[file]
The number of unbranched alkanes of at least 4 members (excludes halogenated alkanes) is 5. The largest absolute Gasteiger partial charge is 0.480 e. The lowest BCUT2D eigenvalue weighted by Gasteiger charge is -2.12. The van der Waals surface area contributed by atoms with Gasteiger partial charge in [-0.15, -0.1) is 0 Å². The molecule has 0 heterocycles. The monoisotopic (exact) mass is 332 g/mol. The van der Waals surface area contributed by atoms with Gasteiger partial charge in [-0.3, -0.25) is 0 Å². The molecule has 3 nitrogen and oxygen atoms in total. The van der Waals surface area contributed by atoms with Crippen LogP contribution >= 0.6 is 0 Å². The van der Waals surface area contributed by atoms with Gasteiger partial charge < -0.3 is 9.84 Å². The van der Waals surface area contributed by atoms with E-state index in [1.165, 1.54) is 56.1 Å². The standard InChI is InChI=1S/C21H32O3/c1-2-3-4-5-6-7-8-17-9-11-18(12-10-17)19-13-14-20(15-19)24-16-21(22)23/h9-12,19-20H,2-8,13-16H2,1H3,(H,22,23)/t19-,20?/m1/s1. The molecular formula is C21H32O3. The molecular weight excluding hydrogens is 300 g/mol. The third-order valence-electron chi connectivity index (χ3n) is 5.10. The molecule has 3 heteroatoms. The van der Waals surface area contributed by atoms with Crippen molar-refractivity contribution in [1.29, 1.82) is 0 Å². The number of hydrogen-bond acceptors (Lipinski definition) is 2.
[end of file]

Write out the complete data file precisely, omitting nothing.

The number of unbranched alkanes of at least 4 members (excludes halogenated alkanes) is 5. The largest absolute Gasteiger partial charge is 0.480 e. The lowest BCUT2D eigenvalue weighted by Gasteiger charge is -2.12. The van der Waals surface area contributed by atoms with Gasteiger partial charge in [-0.15, -0.1) is 0 Å². The molecule has 0 heterocycles. The monoisotopic (exact) mass is 332 g/mol. The van der Waals surface area contributed by atoms with Gasteiger partial charge in [-0.3, -0.25) is 0 Å². The molecule has 3 nitrogen and oxygen atoms in total. The van der Waals surface area contributed by atoms with Crippen LogP contribution >= 0.6 is 0 Å². The van der Waals surface area contributed by atoms with Gasteiger partial charge < -0.3 is 9.84 Å². The van der Waals surface area contributed by atoms with E-state index in [1.165, 1.54) is 56.1 Å². The standard InChI is InChI=1S/C21H32O3/c1-2-3-4-5-6-7-8-17-9-11-18(12-10-17)19-13-14-20(15-19)24-16-21(22)23/h9-12,19-20H,2-8,13-16H2,1H3,(H,22,23)/t19-,20?/m1/s1. The molecular formula is C21H32O3. The molecular weight excluding hydrogens is 300 g/mol. The third-order valence-electron chi connectivity index (χ3n) is 5.10. The molecule has 3 heteroatoms. The van der Waals surface area contributed by atoms with Crippen molar-refractivity contribution in [1.29, 1.82) is 0 Å². The number of hydrogen-bond acceptors (Lipinski definition) is 2.